Chris Smith: Have you heard about the former newsman who’s running for county supervisor?
There’s a former journalist who’s today wearing out shoe leather in pursuit of election as a county supervisor. And he’s not the guy you’re thinking of.
Penngrove native Gregg Fishman is in a five-way race for a seat on the Sacramento County Board of Supervisors that opened up with the retirement announcement of 16-year incumbent Susan Peters.
Fishman grew up on a chicken farm northeast of Petaluma and graduated in Rancho Cotate High’s Class of 1977.
Fond of saying, “I’ve got a face for radio,” he worked for years as a reporter and anchor with news-talk stations KGO in San Francisco and KFBK in Sacramento.
Similarly to Chris Coursey, who left The Press Democrat to become a spokesman for the campaign to fund a Sonoma-Marin Area Rail Transit commuter train, Fishman transitioned from journalism to speaking for the Sacramento Municipal Utility District.
Look at that. One former newsman went to SMART, the other to SMUD.
Coursey later won election to the Santa Rosa City Council and now he’s challenging Sonoma County 3rd District Supervisor Shirlee Zane.
Ex-news broadcaster and candidate for Sacramento County supervisor Fishman has served since 2015 on the SMUD board of directors.
On Sunday, he celebrated his 60th birthday by gathering with about 20 family members at a park in Fair Oaks, then leading them in some door-to-door campaign canvassing.
Among his guests was brother Bill Fishman, a Petaluma attorney, and Bill’s wife, Maggie, an SRJC trustee.
They and the others at the pre-canvassing birthday party in the park discovered something about Fair Oaks: the town is aflutter with wild chickens.
Spying them, the Sonoma County Fishmans all had the same thought:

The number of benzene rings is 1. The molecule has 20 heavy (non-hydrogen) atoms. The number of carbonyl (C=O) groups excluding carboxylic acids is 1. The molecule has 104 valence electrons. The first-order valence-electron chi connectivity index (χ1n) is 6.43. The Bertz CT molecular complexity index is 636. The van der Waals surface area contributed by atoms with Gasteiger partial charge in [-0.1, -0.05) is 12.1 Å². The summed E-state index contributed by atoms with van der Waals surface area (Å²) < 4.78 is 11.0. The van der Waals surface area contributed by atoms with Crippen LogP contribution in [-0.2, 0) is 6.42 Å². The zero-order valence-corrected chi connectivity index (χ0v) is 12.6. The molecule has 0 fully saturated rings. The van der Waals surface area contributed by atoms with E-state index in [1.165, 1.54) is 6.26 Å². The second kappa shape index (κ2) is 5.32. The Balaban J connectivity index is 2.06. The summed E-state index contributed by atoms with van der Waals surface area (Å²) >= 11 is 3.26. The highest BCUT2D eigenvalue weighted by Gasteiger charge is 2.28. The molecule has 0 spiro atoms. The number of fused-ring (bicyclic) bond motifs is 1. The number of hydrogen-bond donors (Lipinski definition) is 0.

This is just like being back at the old, family poultry farm on Penngrove’s Dutch Lane.
NEEDS A LIFT: Teresa de la O has a hobby not common to women 82 years old.
The retired Sonoma County attorney is a power lifter. She holds an age-bracket world record for bending, grasping a barbell weighing 65 kilos — 143.3 pounds — and lifting it as she stands to her full height.
Though she owns the world record, she said, “I want another one.”
At a U.S. Powerlifting Association event Saturday in Napa, she qualified to travel in June to the world competition in Columbus, Ohio, and attempt to better her own record.
Why? Only because it’s fun.
2020 STARTED LATE for Dave Pinsky.
Last October, a domestic chore caused the retired Air Force colonel, Santa Rosa deputy director of utilities and chief of the Pacific Coast Air Museum to ascend a 10-foot ladder.
Pinsky was doing some painting at the Rincon Valley home he and his wife, Betty, purchased after the Tubbs fire destroyed their townhouse in Fountaingrove. He has no memory of falling and striking his head on the sidewalk.
His heart stopped during one of his surgeries, and he was hooked to a ventilator through four months in hospitals and a recovery center.
His new year — his new life — began just weeks ago when he walked into his and Betty’s home unassisted.
No more ladders.
You can contact Chris Smith at 707 521-5211 and firstname.lastname@example.org.